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Towers Falling by Jewell Parker Rhodes
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Towers Falling (2016)

by Jewell Parker Rhodes

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The lead character is a ten year old girl named Deja who starts her 5th grade year in a new school while living in a homeless shelter with her father, mother and two younger siblings. We know something is "wrong" with her father by Deja's descriptions of his nightmares and lack of interaction with her and the rest of the family. As an assignment, Deja and her assignment partners must research the twin towers falling and the events of 9/11 but to Deja this is "history" in the sense that it happened so long ago - i.e. before she was born (in the a story it is 15 years ago) so why should she care? How does something like this affect her, especially when she has her own familial problems to worry about. One of the interesting aspects of this book is one of Deja's partners is Muslim and this adds an interesting complication to the story. Through this assignment and her homeroom and 5th grade teacher Deja examines her own family, what a community is and what healing is and how it takes place.
  lummigirl | Jul 19, 2018 |
From award-winning author Jewell Parker Rhodes, a powerful novel set fifteen years after the 9/11 attacks.

When her fifth-grade teacher hints that a series of lessons about home and community will culminate with one big answer about two tall towers once visible outside their classroom window, Deja can't help but feel confused. She sets off on a journey of discovery, with new friends Ben and Sabeen by her side. But just as she gets closer to answering big questions about who she is, what America means,
and how communities can grow (and heal), she uncovers new questions, too. Like, why does Pop get so angry when she brings up anything about the towers?

Award-winning author Jewell Parker Rhodes tells a powerful story about young people who weren't alive to witness this defining moment in history, but begin to realize how much it colors their every day.
  Clippers | Dec 21, 2017 |
Towers falling is a fiction book based upon the true and historical tragedy of September 11. This book is told through the eyes of a young girl who is learning about 9/11 in class and is left with many questions. The more questions that she is left to uncover the more she begins to see how much this event has shaped life today. This story helps tell about young people who weren't alive to witness this moment in history but understand how much it has shaped their daily lives today. ( )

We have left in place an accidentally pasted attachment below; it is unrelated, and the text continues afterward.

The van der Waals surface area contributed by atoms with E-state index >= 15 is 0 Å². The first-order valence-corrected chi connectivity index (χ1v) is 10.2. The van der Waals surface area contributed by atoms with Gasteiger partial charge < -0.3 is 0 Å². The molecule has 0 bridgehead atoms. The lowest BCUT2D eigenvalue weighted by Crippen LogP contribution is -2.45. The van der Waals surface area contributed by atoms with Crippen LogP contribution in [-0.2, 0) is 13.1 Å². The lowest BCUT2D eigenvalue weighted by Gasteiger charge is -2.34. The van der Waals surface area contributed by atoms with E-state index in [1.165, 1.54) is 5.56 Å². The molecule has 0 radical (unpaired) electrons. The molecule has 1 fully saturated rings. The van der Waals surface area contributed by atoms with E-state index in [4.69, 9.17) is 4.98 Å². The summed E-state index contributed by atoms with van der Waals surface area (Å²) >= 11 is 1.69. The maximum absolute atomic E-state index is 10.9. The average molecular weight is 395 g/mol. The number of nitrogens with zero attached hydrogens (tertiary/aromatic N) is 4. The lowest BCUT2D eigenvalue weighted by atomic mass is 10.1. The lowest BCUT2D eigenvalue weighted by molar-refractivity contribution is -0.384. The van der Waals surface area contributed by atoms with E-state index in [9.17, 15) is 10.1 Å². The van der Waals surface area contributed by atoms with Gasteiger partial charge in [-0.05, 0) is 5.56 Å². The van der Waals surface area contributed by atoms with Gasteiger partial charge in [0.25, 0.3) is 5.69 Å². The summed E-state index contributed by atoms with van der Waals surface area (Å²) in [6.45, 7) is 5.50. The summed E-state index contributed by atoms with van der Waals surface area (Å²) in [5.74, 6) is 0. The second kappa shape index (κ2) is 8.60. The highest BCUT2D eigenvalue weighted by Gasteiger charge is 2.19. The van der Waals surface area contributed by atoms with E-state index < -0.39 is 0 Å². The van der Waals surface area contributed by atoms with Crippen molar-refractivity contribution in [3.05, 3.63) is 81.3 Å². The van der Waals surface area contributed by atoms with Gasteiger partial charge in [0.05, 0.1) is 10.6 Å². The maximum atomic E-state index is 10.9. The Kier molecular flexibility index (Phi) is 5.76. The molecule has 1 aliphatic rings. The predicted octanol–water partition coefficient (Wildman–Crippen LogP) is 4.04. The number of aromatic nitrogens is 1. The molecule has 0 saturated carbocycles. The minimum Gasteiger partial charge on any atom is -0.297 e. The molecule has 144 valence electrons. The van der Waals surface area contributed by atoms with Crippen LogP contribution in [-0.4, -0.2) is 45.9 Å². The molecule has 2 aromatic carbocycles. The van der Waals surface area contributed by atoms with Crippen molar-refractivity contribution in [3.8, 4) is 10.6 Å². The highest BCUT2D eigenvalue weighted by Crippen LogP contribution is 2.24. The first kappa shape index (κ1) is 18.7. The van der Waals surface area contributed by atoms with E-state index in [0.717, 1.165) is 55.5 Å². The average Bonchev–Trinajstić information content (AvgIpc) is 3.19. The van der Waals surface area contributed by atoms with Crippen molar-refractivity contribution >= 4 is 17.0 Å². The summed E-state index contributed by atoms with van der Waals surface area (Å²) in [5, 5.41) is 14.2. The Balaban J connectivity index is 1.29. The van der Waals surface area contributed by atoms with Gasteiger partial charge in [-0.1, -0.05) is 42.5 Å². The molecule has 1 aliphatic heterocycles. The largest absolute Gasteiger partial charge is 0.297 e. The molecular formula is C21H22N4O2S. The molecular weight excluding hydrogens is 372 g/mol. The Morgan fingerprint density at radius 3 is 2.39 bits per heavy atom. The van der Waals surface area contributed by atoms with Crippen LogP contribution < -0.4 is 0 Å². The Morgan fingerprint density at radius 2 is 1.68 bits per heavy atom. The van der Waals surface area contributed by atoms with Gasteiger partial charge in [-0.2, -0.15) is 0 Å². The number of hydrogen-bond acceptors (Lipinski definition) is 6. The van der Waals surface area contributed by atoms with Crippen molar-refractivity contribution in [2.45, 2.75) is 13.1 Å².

Kailynevans | Nov 14, 2017 |
This historical fiction is told from the point of view of Deja, a ten year old girl that lives in a homeless shelter with her family in Brooklyn. She attends 5th grade at a new school, which is where she meets two friends, Sabeen and Ben. Together, they work to discover details about the events that occurred on 9/11, which is inspired by the interdisciplinary unit on 9/11 that their school is providing. As the story unfolds, Deja realizes how she is connected to 9/11 and the impact that it had on her father, which explains the way that he acts. Overall, this is a great story and way for students to learn about 9/11 and the way that it affected our society. I would recommend this book to upper elementary students or older. The content is heavy, such as 9/11, homelessness, and PTSD, which may be startling to younger readers. Teachers could implement a close reading of the text within this book in order to highlight certain content and get students to link critically and make connections with the text. Teachers could also encourage critical literacy by prompting discussions about the social issues mentioned within the text. ( )
  TiffanySpanos | Nov 14, 2017 |
This fiction novel follows three fifth graders; Deja, Ben, and Sabeen as they learn about the twin towers collapsing on 9/11/2001. This book can be paired with a non-fiction book such as "September 11 then and now" when having students read. This is a good book to have this generation of children understand the impact that 9/11 had on the United States. ( )
  JalisaLouis | Oct 31, 2017 |
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Epigraph
This land is your land.
This land is my land.

From California to the New York island...
--Woody Guthrie, "This Land Is Your Land"
Dedication
Dedicated to all who were lost and all who survived
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Pop groans. He's having bad dreams again.
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(Click to show. Warning: May contain spoilers.)
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Amazon.com Product Description (ISBN 0316262226, Hardcover)

From award-winning author Jewell Parker Rhodes, a powerful novel set fifteen years after the 9/11 attacks.

When her fifth-grade teacher hints that a series of lessons about home and community will culminate with one big answer about two tall towers once visible outside their classroom window, Deja can't help but feel confused. She sets off on a journey of discovery, with new friends Ben and Sabeen by her side. But just as she gets closer to answering big questions about who she is, what America means,
and how communities can grow (and heal), she uncovers new questions, too. Like, why does Pop get so angry when she brings up anything about the towers?

Award-winning author Jewell Parker Rhodes tells a powerful story about young people who weren't alive to witness this defining moment in history, but begin to realize how much it colors their every day.

(retrieved from Amazon Mon, 14 Dec 2015 22:06:44 -0500)

"While learning about September 11th, fifth grader Dèja (born after the attacks) realizes how much the events still color her world"--

» see all 2 descriptions

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